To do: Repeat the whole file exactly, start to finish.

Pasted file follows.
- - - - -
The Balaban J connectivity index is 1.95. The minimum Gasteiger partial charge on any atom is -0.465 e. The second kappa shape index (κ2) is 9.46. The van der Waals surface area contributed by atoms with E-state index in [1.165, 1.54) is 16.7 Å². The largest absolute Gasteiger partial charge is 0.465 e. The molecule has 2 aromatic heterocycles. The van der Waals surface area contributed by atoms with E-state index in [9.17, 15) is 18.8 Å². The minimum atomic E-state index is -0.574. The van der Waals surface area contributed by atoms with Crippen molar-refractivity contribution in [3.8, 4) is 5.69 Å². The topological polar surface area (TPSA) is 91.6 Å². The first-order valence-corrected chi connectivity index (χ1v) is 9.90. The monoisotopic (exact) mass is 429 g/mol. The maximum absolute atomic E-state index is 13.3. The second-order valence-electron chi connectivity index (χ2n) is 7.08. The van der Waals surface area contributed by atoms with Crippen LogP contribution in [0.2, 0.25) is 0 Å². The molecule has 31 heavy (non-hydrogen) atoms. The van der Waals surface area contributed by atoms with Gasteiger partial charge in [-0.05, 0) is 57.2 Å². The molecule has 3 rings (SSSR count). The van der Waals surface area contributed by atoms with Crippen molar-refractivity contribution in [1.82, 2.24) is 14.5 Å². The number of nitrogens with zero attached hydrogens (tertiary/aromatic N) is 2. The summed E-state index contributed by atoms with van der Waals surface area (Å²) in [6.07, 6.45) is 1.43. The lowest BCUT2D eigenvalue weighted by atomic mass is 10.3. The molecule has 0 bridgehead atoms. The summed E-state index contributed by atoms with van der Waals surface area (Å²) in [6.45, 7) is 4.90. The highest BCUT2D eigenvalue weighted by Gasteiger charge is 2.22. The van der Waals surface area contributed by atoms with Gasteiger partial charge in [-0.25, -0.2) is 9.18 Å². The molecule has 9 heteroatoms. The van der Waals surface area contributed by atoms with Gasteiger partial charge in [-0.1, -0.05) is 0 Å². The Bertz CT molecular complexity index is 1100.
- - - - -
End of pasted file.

The Balaban J connectivity index is 1.95. The minimum Gasteiger partial charge on any atom is -0.465 e. The second kappa shape index (κ2) is 9.46. The van der Waals surface area contributed by atoms with E-state index in [1.165, 1.54) is 16.7 Å². The largest absolute Gasteiger partial charge is 0.465 e. The molecule has 2 aromatic heterocycles. The van der Waals surface area contributed by atoms with E-state index in [9.17, 15) is 18.8 Å². The minimum atomic E-state index is -0.574. The van der Waals surface area contributed by atoms with Crippen molar-refractivity contribution in [3.8, 4) is 5.69 Å². The topological polar surface area (TPSA) is 91.6 Å². The first-order valence-corrected chi connectivity index (χ1v) is 9.90. The monoisotopic (exact) mass is 429 g/mol. The maximum absolute atomic E-state index is 13.3. The second-order valence-electron chi connectivity index (χ2n) is 7.08. The van der Waals surface area contributed by atoms with Crippen LogP contribution in [0.2, 0.25) is 0 Å². The molecule has 31 heavy (non-hydrogen) atoms. The van der Waals surface area contributed by atoms with Gasteiger partial charge in [-0.05, 0) is 57.2 Å². The molecule has 3 rings (SSSR count). The van der Waals surface area contributed by atoms with Crippen molar-refractivity contribution in [1.82, 2.24) is 14.5 Å². The number of nitrogens with zero attached hydrogens (tertiary/aromatic N) is 2. The summed E-state index contributed by atoms with van der Waals surface area (Å²) in [6.07, 6.45) is 1.43. The lowest BCUT2D eigenvalue weighted by atomic mass is 10.3. The molecule has 0 bridgehead atoms. The summed E-state index contributed by atoms with van der Waals surface area (Å²) in [6.45, 7) is 4.90. The highest BCUT2D eigenvalue weighted by Gasteiger charge is 2.22. The van der Waals surface area contributed by atoms with Gasteiger partial charge in [-0.25, -0.2) is 9.18 Å². The molecule has 9 heteroatoms. The van der Waals surface area contributed by atoms with Gasteiger partial charge in [-0.1, -0.05) is 0 Å². The Bertz CT molecular complexity index is 1100.